Francisca was in a room with about 5 beds that were divided by curtains. When Natalia and I walked in, she got really excited and tried to sit up, and then we saw her grimace in pain. She was lying on dirty bed sheets that had come loose from the mattress, so most of her body was just on the plastic of the mattress. She had had a C-Section 36 hours before and had been prescribed pain medication that they didn’t have at the hospital. She and Chemo had no money to pay for it, so she was waiting for us to get there to be able to buy her the pain medication. Francisca told us that she had still not seen the baby and all that she knew about him was that he was not doing well. It was hard to tell whether she just didn’t understand what they had told her, or if they hadn’t told her anything at all. She handed Natalia the baby’s hospital bracelet which she realized was because Francisca can’t read it. So she told her that the baby was born at 6:38am on August 14th and he weighed 1.82 kilos (about 4lbs). Then she looked at me sadly and said, “I won’t be able to have any more…this is my last baby.” Apparently they told her that it was too dangerous for her to have any more children so they went ahead and cut her tubes. I was not really clear on whether they got her consent, or just went ahead and did it and told her after the fact.

I tried to get some information about the baby, but since I was clearly not a relative, they did not want to tell me anything. They did say that if Francisca or an immediate relative wanted to walk to an information window they could ask about the baby there. I asked the nurses for a wheelchair to take Francisca to the information window, but they also weren’t in a hurry to give us one, so Francisca kept saying she could just walk…with no pain meds, mind you.

Now, I have to say that being a missionary I have been in lots of foreign hospitals and this was by no means the worst. It was clean for the most part and the staff was fairly friendly, but in a government run hospital in Mexico, things just don’t operate the way that they do in the States. I was trying really hard to understand what the normal procedure was and not let the ugly American in me come out. I also did not know how much of this was just because Francisca, due to her lack of education, did not understand what to ask or what she was being told.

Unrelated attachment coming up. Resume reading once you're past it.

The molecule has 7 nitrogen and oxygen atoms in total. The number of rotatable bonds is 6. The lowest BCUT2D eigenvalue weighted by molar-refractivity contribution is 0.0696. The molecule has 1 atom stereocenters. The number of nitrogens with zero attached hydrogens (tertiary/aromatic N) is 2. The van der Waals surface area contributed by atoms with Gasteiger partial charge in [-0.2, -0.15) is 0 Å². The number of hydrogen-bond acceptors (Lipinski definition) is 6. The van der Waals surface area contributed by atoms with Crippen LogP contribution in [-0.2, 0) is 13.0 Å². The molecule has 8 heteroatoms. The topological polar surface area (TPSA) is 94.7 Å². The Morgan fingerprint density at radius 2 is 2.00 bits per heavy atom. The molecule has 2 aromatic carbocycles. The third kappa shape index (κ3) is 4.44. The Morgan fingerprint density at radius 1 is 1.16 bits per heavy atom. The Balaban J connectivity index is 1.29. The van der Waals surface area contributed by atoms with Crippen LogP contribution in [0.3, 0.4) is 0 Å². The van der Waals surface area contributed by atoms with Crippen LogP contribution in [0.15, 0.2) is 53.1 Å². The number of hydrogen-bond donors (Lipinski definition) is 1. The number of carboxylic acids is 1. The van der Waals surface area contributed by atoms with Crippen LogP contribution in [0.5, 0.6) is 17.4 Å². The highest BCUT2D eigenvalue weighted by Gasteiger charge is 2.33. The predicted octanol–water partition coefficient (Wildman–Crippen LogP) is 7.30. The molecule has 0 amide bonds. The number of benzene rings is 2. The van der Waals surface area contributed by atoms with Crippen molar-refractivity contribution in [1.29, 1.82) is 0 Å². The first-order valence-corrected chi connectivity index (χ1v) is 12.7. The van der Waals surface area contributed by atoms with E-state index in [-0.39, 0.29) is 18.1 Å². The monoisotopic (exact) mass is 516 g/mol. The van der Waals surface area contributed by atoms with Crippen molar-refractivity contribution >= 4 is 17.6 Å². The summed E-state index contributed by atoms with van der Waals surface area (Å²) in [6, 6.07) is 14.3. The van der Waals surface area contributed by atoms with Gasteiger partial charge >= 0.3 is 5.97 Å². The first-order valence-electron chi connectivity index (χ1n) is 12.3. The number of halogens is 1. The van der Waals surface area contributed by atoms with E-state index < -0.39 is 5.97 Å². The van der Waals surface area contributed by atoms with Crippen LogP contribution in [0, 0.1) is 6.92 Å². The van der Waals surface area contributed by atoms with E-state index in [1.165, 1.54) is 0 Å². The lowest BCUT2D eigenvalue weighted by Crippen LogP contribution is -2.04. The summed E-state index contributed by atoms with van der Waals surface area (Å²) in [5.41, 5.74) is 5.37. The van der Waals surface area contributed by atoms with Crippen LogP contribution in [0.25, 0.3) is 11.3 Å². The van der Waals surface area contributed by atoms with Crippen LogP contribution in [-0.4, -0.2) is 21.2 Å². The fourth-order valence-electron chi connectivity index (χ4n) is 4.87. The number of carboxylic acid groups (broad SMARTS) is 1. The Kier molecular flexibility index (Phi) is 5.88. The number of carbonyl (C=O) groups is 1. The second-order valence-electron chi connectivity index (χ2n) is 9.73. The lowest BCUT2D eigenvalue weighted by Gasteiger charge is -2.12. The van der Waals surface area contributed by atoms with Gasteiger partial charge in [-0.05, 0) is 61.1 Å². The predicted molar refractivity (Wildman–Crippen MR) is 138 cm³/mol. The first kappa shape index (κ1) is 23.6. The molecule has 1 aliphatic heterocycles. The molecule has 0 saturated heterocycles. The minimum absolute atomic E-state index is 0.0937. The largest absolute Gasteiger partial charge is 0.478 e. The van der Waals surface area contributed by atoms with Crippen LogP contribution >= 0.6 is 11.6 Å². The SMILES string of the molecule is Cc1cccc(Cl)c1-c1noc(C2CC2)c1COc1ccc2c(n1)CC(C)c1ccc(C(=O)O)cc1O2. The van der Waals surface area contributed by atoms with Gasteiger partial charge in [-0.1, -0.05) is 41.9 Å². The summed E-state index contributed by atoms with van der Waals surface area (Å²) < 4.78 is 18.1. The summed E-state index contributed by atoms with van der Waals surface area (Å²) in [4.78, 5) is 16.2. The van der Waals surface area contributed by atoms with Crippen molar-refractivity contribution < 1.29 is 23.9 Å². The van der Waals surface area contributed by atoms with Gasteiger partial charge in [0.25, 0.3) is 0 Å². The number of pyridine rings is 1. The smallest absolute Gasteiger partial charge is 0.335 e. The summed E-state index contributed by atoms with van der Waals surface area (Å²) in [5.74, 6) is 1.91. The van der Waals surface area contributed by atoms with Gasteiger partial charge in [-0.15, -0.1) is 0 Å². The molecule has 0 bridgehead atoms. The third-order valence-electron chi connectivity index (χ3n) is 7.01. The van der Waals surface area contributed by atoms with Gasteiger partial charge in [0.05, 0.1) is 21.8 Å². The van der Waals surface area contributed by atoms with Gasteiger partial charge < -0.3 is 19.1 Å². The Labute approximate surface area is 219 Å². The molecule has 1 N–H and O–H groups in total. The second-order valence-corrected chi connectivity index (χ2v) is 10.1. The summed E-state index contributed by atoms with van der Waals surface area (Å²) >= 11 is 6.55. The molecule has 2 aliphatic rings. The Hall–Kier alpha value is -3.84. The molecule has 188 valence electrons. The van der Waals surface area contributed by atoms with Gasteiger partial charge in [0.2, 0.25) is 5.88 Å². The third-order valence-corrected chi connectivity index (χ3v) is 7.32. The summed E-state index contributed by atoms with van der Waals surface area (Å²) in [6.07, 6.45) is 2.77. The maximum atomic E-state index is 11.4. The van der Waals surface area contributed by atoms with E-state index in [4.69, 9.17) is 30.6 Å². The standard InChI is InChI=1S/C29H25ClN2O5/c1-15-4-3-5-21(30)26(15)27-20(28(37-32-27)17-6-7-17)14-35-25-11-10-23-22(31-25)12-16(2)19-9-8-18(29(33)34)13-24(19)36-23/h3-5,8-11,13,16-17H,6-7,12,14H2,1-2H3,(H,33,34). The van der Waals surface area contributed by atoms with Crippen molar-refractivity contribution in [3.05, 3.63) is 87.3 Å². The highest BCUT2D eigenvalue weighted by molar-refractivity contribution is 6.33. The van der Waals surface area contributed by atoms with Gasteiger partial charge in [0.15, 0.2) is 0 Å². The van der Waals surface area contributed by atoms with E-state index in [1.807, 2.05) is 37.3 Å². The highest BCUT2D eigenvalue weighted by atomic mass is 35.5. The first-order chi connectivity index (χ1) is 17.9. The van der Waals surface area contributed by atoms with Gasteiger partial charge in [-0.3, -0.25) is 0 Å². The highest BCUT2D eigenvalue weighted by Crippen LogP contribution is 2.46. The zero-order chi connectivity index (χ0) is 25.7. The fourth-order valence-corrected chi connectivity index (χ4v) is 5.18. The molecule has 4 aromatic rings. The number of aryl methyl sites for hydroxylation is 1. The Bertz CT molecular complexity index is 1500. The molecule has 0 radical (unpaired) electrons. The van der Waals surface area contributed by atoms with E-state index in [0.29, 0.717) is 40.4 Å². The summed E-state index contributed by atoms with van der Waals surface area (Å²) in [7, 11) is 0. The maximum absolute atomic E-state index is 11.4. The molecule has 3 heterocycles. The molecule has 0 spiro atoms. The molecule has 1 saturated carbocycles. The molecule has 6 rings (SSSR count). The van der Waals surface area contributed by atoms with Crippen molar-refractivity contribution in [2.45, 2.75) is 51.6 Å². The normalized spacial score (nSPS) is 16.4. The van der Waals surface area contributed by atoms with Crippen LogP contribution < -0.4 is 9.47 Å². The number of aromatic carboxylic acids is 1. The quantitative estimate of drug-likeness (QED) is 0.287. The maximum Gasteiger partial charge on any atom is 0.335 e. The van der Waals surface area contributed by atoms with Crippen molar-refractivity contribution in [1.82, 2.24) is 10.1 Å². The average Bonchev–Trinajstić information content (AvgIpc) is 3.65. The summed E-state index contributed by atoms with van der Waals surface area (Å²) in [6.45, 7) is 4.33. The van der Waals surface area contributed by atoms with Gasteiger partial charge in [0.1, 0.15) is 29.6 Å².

Our hour was running out, so we went to get the medicine from the pharmacy across the street, told Chemo to go in and see Francisca and were at least able to find the Neo-natal Unit where the baby was. Francisca was the only one who was allowed to enter with a robe and a mask on, and they only let her see the baby from afar. He had cotton around his head and a little stocking cap on in the incubator.   We had already stayed past the visiting hour, so we had to leave her there and told her to call us to let us know what was happening with the baby.

We didn’t hear anything on Sunday until about 9pm when Chemo showed up at the door to the mission house saying that they were back home, and Francisca needed more medicine. The baby had to stay in the hospital. So we told him we would buy the prescriptions and head to their house as soon as we got our kids settled in bed.

When we got there Francisca was lying on the bed still in a lot of pain. We gave her the first dose of her antibiotic and painkiller and I set the alarms on her phone to go off on the hours she was supposed to take her medicine. I kept asking her what the doctor had told her about how much she should be doing or not doing, what they said about the baby, and how often they were supposed to visit the baby. She said they told her that she didn’t have to come back to see the baby until Wednesday…Interesting. She needed to go to the hospital in General Cepeda to get her stitches out the next day…Hmmm? And that she needed to get the baby’s paperwork done at the local hospital so that he was covered under the insurance or they would start charging them….Okay. I told her I would come in the morning to check on her and we would go from there.


~ by martinsonmission on August 19, 2015.